How Structure Affects Strategic Account Management
Many companies work in silos, geographically or by business units. Implementing a company-wide initiative like Strategic Account Management (SAM) poses many challenges, particularly around the main resource - staff.
Breaking through functional silos
Global companies often have regional CEOs or Vice-Presidents who are responsible for the region's performance; however, they often don't have responsibility for key people or functions. For example, it is common for sales, service and technical support to report to senior executives based overseas.
So, for leaders of caompanies with these siloed structures getting the whole company aligned around strategic customers, and committing time, money and people can be a major challenge. To overcome the potential risks leaders have two options:
- Negotiate internally to gain control of local resources by getting their structure changed.
- Use their influence to get all SAM stakeholders on board.
The first option is appealing; however, most companies have their rules and changing the rules for one leader in one region to help their SAM program is rarely enough reason to change long-established structures. This option also involves a long-period of internal negotiation which delays starting SAM.
The second approach has worked well in many cases. The most successful SAM programs don't rely on having direct control of people involved in the program. They do rely on having a cross-functional team involved with strategic accounts.
Including a cross-functional team in SAM training, account planning and account reviews, changes how the whole team thinks about strategic accounts. This is because they start to understand the customer more deeply, and how each of their functional responsibilities connects to your strategy with the account. So, when asked for help, they understand why it is good for your customer and why it is good for your company. Cooperation and commitment are natural byproducts of their involvement and understanding.
So, even though the Strategic Account Manager doesn't have direct control over the technical services team or application specialists, when they ask for help they get it. This understanding and alignment around customer objectives means SAM programs can be established quicker and results achieved faster.
Having inadequate support resources
Coordinating SAM activities takes some effort. In companies with more than one site, global companies or global accounts, the effort is magnified. Securing and confirming people's availability for internal account reviews and meetings with the strategic account can be a recurring challenge.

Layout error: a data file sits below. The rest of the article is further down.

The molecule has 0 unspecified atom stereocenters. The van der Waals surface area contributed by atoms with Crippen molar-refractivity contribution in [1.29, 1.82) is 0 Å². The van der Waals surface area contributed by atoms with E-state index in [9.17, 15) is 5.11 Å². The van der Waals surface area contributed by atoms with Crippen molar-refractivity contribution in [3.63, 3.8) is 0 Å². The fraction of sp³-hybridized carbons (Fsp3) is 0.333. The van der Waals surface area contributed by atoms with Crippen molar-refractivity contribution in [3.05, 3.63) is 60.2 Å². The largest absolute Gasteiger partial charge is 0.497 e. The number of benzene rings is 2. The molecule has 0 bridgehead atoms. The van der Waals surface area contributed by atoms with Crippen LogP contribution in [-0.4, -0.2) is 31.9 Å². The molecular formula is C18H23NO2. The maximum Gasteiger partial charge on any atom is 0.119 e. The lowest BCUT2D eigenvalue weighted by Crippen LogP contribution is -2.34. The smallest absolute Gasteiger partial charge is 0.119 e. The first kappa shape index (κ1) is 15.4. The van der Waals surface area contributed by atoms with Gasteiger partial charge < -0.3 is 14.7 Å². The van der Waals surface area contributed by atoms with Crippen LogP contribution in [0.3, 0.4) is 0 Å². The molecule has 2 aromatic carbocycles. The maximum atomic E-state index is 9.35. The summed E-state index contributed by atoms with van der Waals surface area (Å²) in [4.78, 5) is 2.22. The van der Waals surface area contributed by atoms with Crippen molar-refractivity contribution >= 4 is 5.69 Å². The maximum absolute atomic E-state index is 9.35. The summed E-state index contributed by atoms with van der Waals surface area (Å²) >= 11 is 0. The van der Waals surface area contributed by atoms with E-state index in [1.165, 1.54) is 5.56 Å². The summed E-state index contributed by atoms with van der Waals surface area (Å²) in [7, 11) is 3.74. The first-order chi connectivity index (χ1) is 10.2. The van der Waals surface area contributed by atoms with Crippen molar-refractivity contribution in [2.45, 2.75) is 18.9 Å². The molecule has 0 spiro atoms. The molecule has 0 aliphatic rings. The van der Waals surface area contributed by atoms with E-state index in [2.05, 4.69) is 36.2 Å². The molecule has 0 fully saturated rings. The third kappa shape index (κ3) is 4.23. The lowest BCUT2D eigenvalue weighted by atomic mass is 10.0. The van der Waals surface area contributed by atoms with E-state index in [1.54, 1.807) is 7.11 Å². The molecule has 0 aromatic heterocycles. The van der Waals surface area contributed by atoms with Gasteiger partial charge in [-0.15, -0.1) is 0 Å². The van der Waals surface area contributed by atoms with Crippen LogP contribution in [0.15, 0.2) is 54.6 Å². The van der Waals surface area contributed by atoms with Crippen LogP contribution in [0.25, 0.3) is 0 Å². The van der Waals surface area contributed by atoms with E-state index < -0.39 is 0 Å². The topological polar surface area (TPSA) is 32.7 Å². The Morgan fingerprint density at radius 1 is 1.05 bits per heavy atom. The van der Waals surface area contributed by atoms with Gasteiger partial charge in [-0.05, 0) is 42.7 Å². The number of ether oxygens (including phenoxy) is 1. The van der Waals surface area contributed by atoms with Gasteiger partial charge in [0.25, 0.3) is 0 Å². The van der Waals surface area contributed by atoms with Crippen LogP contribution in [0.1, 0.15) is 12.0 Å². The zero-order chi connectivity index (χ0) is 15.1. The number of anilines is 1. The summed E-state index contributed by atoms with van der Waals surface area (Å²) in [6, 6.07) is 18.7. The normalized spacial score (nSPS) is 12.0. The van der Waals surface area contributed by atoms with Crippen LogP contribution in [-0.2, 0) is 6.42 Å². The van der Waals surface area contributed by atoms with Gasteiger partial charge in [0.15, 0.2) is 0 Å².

To overcome this; first create a rolling calendar of your SAM activities. A calendar enables contacts in the account and in your company to plan all their activities including their SAM commitments.
Second, to manage a successful SAM program appoint someone in the company to be the SAM coordinator. This resource may come from sales support, an executive assistant or a receptionist with spare capacity. Their role is to communicate and manage the calendar, follow up attendees, book meeting rooms and the other administrative and logistical demands. Getting the logistics of the program well managed is critical, and can make a significant difference to the success of your SAM program.
One company had established a very successful SAM program. However, with a change of CEO, the focus swung quickly to cost reduction. When he joined the company, he reviewed every cost in the business, with an emphasis on 'non-essential' employee costs. As a result, the role of SAM coordinator was made redundant.
Over the following year, the activities that had helped make their SAM program successful quickly eroded. Internal review meetings were less frequent or didn't happen. When they did happen, not everyone who needed to be there attended. And the effort to coordinate the SAM activities fell on the Account Manager, so they spent more time on administration than creating value for their accounts. In the following years, the company did the minimum to maintain SAM, and did it with fewer accounts.
After a few years, it was evident they weren't creating value for their accounts. They returned to a focus on price and fell into a discounting mindset to retain business. They had saved the cost on one employee; however, over the next five years the impact of not having that one role set off a chain of events costing the company millions of dollars.
This example reinforces why active involvement from the CEO and other senior executives is so critical. One way to build a proactive defense against this risk happening is to track the results you are achieving from SAM. Measuring account retention rates, revenue growth rates compared with the market, and return on investment from your SAM resources are essential. Then having regular forums established to keep the senior team informed of your SAM successes, so its relevance and impact on results is never questioned.